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December 27, 2001

What’s the Elvish for “Click image to enter”?
Posted by Teresa at 12:00 AM *

The movie of The Fellowship of the Ring isn’t absolutely perfect, but it is magnificent. Like the books, it leaves you with an urge to look up the fine points of the back story.

Start with the obvious: the official movie website, which is not half bad. (“Serving Middle Earth Since the First Age”) is probably the best of the massive all-inclusive fan websites. The Encyclopedia of Arda is the place to go if you want to look up some arcane point without having to wade through a lot of webfoo. Ian McKellen’s weblog, The Grey Book, contains much of interest. The Cabed-en-Aras site is good for resources, from movie trailers and audio files of Tolkien reading, to Tolkien-related art, active desktops, desktop themes, fonts, icons, ICQ skins, mIRC scripts, Nokia mobilephone logos, programs, game scenarios, screensavers, WinAmp skins…you get the picture. RingZone is all movie, all the time: moviemoviemoviemoviemovie. The main page of The Grey Havens is mostly just press releases, but the menu at its left is a well-organized collection of short fan commentaries on questions like where do orcs come from, and do female dwarves have beards. The Electronic Tolkien Encyclopedia Project is a more self-consciously serconnish site, and also has its own encyclopedia under construction, though it’s not a match for the Encyclopedia of Arda.

For the real inside baseball, there’s The Sindarin Dictionary Project, but the site is also fun for the light-minded. You can laboriously and probably quite ungrammatically construct statements like presto fennas-taith a minno, “click on image to enter.” (Literally, that’s “disturb the gateway-mark and enter” — the language is short on verbs, and has almost no computer-related terminology.) And you find out that “athwart” is in the vocabulary, which will prove useful if anyone ever tries to translate Gingrich & Forstchen’s 1945 into Sindarin.

(The reason Sindarin lacks computer terminology is that the Elves outsourced everything to the Rohirrim. For an extensive glossary of the computer-speak of Rohan, a.k.a. Graydon Saunders’ native language, see the Circolwyrde Wordhord, source of terms like wyrmbeslean (debugging), hundcu (dogcow), pinnpricelisc bewritere (dot-matrix printer), nathwaet (foo), sixtynelic (hexadecimal), gleosticca (joystick), musgad (insertion point), oferleornere (nerd), oftgeacsunde (frequently asked questions), spearcascyld (surge protector), weorcstede (work station), and many more besides. Great joy. Just remember that “sc” is pronounced “sh” and “y” is almost a long “e”, their “-lic” is our adverbial “-ly”, the funny-looking letters are pronounced “th”, and it’ll all come clearer if you say it out loud.)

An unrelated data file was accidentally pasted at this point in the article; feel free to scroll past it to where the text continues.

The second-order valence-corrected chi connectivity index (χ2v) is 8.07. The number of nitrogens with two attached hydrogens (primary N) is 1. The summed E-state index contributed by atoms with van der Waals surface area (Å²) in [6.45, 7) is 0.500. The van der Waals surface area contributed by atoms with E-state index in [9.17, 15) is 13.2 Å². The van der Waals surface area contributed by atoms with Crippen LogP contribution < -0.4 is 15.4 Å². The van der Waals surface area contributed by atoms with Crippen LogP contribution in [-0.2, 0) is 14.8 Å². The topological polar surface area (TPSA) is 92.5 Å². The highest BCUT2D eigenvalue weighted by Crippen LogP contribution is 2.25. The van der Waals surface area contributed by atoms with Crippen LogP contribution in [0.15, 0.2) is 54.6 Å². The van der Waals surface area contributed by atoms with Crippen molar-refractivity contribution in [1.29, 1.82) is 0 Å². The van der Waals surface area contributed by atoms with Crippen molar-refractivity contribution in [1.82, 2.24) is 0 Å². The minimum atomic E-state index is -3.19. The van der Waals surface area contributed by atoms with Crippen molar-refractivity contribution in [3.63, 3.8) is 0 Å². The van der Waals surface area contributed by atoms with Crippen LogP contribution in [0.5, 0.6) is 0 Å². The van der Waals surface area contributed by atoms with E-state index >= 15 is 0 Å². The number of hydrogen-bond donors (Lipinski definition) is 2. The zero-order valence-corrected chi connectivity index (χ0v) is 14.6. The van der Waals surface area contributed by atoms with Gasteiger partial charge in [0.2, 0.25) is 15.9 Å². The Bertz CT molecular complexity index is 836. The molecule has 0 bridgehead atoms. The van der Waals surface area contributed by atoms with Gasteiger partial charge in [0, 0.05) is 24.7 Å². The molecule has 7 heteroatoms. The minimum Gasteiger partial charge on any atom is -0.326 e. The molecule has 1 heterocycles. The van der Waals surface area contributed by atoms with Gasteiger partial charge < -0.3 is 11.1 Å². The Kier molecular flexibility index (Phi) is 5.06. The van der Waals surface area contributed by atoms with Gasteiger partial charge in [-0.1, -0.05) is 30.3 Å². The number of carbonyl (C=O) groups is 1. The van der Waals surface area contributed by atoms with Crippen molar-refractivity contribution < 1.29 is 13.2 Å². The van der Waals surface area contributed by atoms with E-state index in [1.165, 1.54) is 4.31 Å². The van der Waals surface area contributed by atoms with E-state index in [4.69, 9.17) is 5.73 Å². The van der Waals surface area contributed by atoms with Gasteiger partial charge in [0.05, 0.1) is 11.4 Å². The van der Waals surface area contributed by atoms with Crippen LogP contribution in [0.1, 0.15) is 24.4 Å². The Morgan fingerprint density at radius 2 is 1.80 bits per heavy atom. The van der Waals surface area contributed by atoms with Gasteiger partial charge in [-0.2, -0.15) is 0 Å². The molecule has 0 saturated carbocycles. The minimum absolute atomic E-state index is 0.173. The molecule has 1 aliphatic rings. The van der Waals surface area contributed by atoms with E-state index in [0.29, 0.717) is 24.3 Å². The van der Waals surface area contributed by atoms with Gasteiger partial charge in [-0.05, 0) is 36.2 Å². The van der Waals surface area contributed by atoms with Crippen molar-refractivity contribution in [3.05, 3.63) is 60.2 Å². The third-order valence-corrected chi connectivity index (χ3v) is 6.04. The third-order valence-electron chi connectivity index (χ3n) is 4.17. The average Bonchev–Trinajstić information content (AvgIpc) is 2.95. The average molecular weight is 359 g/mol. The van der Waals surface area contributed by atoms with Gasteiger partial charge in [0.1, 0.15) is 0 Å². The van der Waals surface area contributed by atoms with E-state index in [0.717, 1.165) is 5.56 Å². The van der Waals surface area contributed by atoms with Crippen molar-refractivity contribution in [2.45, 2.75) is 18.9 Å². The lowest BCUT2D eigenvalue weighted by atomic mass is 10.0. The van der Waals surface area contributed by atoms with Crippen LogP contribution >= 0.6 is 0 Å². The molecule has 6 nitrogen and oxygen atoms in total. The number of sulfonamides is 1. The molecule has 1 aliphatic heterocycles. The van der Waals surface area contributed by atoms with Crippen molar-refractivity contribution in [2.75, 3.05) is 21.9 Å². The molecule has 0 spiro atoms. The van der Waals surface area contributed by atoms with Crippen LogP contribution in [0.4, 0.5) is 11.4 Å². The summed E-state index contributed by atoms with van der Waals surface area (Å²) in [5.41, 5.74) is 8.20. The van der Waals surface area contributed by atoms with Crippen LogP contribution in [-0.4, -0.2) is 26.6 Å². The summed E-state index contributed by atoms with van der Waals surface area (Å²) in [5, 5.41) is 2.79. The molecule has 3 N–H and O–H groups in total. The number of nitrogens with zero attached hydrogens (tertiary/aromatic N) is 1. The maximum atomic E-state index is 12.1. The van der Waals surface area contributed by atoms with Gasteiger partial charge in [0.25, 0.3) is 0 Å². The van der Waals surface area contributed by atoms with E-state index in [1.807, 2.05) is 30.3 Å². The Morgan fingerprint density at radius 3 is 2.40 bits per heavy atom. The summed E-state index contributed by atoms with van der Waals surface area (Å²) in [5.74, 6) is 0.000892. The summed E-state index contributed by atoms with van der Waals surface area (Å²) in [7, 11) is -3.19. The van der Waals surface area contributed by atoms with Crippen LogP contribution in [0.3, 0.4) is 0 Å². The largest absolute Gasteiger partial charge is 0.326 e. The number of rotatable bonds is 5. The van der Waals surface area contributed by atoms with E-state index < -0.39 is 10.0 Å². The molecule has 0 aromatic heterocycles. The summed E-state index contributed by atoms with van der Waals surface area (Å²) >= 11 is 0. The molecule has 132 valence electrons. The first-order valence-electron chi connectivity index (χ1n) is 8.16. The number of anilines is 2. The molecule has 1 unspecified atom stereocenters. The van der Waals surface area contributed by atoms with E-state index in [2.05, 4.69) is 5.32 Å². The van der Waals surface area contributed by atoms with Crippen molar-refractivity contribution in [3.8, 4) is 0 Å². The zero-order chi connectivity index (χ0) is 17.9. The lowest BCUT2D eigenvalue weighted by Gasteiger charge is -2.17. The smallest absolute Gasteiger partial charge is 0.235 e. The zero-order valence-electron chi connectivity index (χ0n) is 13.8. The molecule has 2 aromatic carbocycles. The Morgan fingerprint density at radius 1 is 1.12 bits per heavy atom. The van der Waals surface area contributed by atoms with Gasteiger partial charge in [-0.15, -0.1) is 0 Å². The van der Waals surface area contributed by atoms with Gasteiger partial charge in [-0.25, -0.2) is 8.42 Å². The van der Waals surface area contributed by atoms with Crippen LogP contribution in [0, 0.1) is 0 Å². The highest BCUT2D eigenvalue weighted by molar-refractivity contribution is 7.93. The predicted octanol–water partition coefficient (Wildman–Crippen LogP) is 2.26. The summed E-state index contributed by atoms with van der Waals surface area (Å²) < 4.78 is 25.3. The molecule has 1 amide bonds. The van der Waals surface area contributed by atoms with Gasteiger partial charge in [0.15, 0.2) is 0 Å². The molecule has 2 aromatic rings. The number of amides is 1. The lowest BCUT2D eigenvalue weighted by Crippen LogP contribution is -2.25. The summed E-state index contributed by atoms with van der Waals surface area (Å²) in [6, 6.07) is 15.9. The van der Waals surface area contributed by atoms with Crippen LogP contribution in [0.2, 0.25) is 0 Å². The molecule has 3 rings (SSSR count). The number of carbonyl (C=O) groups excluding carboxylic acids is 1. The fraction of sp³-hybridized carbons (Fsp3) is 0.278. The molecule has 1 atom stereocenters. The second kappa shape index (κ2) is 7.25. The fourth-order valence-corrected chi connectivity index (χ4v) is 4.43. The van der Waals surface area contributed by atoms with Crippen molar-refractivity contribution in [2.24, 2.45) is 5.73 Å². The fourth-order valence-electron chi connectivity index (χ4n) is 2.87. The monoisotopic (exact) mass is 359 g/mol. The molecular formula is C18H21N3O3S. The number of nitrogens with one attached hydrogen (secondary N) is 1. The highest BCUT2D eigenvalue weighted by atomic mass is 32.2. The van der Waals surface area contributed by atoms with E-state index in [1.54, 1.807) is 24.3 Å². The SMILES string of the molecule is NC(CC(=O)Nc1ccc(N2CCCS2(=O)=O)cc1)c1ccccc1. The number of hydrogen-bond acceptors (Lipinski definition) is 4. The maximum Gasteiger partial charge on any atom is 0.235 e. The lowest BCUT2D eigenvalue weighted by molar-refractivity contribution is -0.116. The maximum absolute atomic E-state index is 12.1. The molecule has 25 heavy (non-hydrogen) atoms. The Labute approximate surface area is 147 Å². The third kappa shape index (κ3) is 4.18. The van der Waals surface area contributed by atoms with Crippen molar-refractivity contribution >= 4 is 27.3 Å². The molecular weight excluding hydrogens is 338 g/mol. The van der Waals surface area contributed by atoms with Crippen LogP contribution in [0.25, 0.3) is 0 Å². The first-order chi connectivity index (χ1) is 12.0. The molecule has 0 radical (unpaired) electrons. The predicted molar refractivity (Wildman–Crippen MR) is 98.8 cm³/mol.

The Barrow Downs is yet another massive all-inclusive fan website. So is Rolozo Tolkien, only it’s Italian. Rolozo Tolkien is deeply devoted to collecting everything Tolkien on the web, so you can find there a list of all the Danbury Mint collectible Tolkien plates — and worse, the Danbury Mint collectible mugs. If you don’t fancy the Danbury Mint mugs, the Lord of the Rings Merchandise Shop will sell you “6 inch ceramic pint glasses” (good trick, that), ostensibly from the Prancing Pony and the Green Dragon, though they look like you could get them for a plainchant at the Sign of the Goode Eats.

It’s at moments like this that the Brass Rat poster hack starts looking good. Or you can take refuge at The Flying Moose of Nargothrond, with its Tolkien Sarcasm Page. There you can Test Your Knowledge of Middle-earth

12. And if, as is likely, a bacterium had landed on the inner surface of the Ring, would the Ring corrupt it into an evil bacterium? Would it be invisible to other bacteria? Would its life stretch out and become an unending weariness? Would it use its increased strength and stature to rule over other bacteria? Would it fight to keep other bacteria from adhering to the Ring? Would it still evolve genetically, or would it instead become a Bacteria-wraith?
— or read one of Saruman’s speeches from Shakespeare’s lost play, The Tragedie of Frodo Baggins:
This bodes well for my hopes of conquest.
But a plague on that villain Ugluk
That thus delays my promised prize
Of captive halflings, taken close by Amon Hen!
One may possess the Token that I need
To topple Sauron from his throne
And take upon myself the rule of Middle-earth
To bring the order that I alone may provide
And I am louted by a traitor villain!
If he miscarry, farewell wars in Mordor!
If the desire of your heart is to see the entirety of The Lord of the Rings enacted by Legos, you may rejoice in the knowledge that that project is underway. (What is it about Legos?)

And if all else fails, Bored of the Rings is still in print.

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